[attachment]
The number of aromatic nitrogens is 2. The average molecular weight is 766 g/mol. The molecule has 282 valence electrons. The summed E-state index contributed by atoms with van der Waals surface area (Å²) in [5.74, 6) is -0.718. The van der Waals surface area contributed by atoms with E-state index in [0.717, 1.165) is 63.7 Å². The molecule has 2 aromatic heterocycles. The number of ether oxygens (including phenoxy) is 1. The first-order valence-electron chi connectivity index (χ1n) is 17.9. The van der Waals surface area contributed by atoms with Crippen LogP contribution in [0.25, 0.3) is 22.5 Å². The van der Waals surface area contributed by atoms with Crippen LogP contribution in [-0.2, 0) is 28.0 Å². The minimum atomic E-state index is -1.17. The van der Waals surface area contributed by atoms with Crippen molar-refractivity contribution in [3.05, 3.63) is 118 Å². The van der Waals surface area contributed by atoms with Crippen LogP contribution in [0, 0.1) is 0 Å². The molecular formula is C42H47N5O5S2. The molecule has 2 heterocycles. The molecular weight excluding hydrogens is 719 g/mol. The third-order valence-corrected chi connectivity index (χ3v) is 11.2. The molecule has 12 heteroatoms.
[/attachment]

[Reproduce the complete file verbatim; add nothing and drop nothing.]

The number of aromatic nitrogens is 2. The average molecular weight is 766 g/mol. The molecule has 282 valence electrons. The summed E-state index contributed by atoms with van der Waals surface area (Å²) in [5.74, 6) is -0.718. The van der Waals surface area contributed by atoms with E-state index in [0.717, 1.165) is 63.7 Å². The molecule has 2 aromatic heterocycles. The number of ether oxygens (including phenoxy) is 1. The first-order valence-electron chi connectivity index (χ1n) is 17.9. The van der Waals surface area contributed by atoms with Crippen LogP contribution in [0.25, 0.3) is 22.5 Å². The van der Waals surface area contributed by atoms with Crippen LogP contribution in [-0.2, 0) is 28.0 Å². The minimum atomic E-state index is -1.17. The van der Waals surface area contributed by atoms with Crippen molar-refractivity contribution in [3.05, 3.63) is 118 Å². The van der Waals surface area contributed by atoms with Crippen LogP contribution in [0, 0.1) is 0 Å². The molecular formula is C42H47N5O5S2. The molecule has 2 heterocycles. The molecular weight excluding hydrogens is 719 g/mol. The third-order valence-corrected chi connectivity index (χ3v) is 11.2. The molecule has 12 heteroatoms.